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The History of Memorial Day Poppies

Field of red poppies with planes flying overhead

If there’s one flower that’s associated with Memorial Day, it’s the poppy. These Memorial Day flowers first became tied to this holiday during the World War I era, and they still can be found throughout Memorial Day parades and celebrations. We’re going to dive into this symbolic and delicate flower to help you get ready for the unofficial start of summer.

Why Is the Poppy Tied to Memorial Day?

Memorial Day is a time to remember those who lost their lives while serving in the military. While these loved ones may be gone from the Earth, their memories and impact lives on. People often use the poppy to symbolize this new life after death.

It all started when Canadian soldier John McCrae lost his friend, Lt. Alexis Helmer, during the Second Battle of Ypres in Belgium. After Helmer’s death, McCrae wrote the poem In Flanders Fields.

The opening verse of this 1915 poem reads:

In Flanders fields, the poppies blow
Between the crosses, row on row,
That mark our place; and in the sky
The larks, still bravely singing, fly
Scarce heard amid the guns below.

Moina Michael—Aka The Poppy Lady

A few years after McCrae wrote this poem, US teacher Moina Michael used it as inspiration for her own poem We Shall Keep the Faith in which she talked about wearing poppies to remember those lost in Flanders Field. Michael also started a campaign to use the poppy as a symbol of remembrance of those lost in battle. The American Legion approved this request in 1920, and people across the US began wearing poppies to honor fallen soldiers.

Here’s the opening of Michaels’ poem:

Oh! you who sleep in Flanders Fields,
Sleep sweet – to rise anew!
We caught the torch you threw
And holding high, we keep the Faith
With All who died.
We cherish, too, the poppy red
That grows on fields where valor led;

More About Michaels’ Work

In 1920, The American Legion, a corporation formed by WWI Veterans in Paris, approved Michaels’ request, and soon after, others began to wear poppies to honor the lives lost in the war.

After World War I, all countries that had fought in WWI, set aside a day of remembrance on November 11– Veterans Day in the US, Remembrance or Armistice Day in the UK. But, since we also have Memorial Day here in the States, the flower has been adopted as a symbol of that holiday as well.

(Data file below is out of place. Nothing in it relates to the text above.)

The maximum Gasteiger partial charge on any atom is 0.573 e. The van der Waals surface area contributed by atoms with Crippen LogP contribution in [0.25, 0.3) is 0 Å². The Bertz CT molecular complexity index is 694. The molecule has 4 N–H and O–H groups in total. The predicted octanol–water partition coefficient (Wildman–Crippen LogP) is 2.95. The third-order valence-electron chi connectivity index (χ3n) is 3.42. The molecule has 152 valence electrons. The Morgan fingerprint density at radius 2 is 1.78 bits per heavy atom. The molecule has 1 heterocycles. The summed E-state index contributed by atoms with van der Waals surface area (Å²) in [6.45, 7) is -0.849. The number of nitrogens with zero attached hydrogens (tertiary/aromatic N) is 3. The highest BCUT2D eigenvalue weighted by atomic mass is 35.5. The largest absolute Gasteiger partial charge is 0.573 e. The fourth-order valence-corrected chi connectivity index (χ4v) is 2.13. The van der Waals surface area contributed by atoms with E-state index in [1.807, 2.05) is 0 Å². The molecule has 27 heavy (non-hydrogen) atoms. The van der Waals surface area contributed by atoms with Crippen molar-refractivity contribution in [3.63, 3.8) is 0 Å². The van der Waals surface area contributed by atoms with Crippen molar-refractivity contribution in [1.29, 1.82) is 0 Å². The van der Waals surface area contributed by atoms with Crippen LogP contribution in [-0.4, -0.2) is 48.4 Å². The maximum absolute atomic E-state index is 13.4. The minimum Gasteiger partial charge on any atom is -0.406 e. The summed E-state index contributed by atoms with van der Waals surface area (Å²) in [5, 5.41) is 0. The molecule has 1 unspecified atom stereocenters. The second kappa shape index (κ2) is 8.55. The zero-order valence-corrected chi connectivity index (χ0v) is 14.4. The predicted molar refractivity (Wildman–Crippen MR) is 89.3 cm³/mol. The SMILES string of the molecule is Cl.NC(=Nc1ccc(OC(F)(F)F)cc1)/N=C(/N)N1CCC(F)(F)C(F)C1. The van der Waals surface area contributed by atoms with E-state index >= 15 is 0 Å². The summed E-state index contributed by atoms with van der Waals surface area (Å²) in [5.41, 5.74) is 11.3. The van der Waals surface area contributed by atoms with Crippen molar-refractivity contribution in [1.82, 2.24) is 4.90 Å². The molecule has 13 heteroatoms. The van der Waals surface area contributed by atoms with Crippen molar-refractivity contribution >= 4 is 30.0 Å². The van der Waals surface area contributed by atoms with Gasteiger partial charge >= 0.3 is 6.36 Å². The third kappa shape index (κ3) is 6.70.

Decoration Day Becomes Memorial Day

In 1865; the federal government started creating military cemeteries to honor soldiers who fought for the Union Army. Women and survivors would decorate these graves as a way to honor those lives. They began to call this Decoration Day.

After Moina Michael’s push for the poppy, the tradition of decorating soldiers’ graves merged with our existing Memorial Day traditions. Veterans’ groups began adopting the poppy as a way to bring in funds—over the past 90 years, the flowers have been sold as a way of raising funds for veterans’ issues.

Types of Poppies

While the red poppy is traditionally tied to Memorial Day, there are lots of other poppies available today. Here’s a brief rundown of some of the most popular varieties.

California Poppy (Eschscholzia californica): These are the poppies that turn western hillsides into painted landscapes. After the first warm spring rain, the seeds germinate and draw in crowds from across the world.

Oriental Poppy (Papaver orientale): When you think of a red poppy, you’re probably imagining the Oriental poppy. This flower is native to Southern Eurasia, but it can be found blooming in gardens throughout the United States.

Flanders Poppy (Papaver rhoeas): This is the poppy that grew throughout battlefields in Europe and inspired In Flanders Field. The popular poppy cultivar the Shirley poppy is a type of Flanders Poppy.

Where Can I See Wild Poppy Fields?

Each spring, rugged mountains and seaside hillsides become covered with yellow and orange flowers. If you want to get in on the poppy-viewing action, check out these places.

When you’re looking at the blooms, be a responsible person: stay on the trails and pack out all your trash. These flowers and their habitat are worth protecting!

  • Antelope Valley California Poppy Reserve (Los Angeles County, CA)
  • Walker Canyon near Lake Elsinore (Riverside County, CA)
  • Channel Islands National Park (Santa Barbara & Ventura County, CA)
  • Anza-Borrego Desert State Park (San Diego County, CA)


Are Poppies Easy to Grow?

In most of the United States, poppies are easy to grow. Sprinkle some seeds, water, and watch them bloom! Poppies do self-seed, so remove their seed heads or get ready for a poppy field.

Are Poppies Toxic?

Most types of poppies are mildly toxic to dogs, cats, and children. If you notice they’ve consumed poppies, contact a vet or doctor.

Are Poppies Good Gifts?

Yes! While poppies are often tied to Memorial Day, they’re also appropriate for other flower-giving holidays. If you’re worried about sending the wrong message, opt for pink or yellow flowers rather than red blooms.

What Months Are Associated with the Poppy?

Besides Memorial Day, poppies are also one of August’s birth month flowers, along with the gladiolus.

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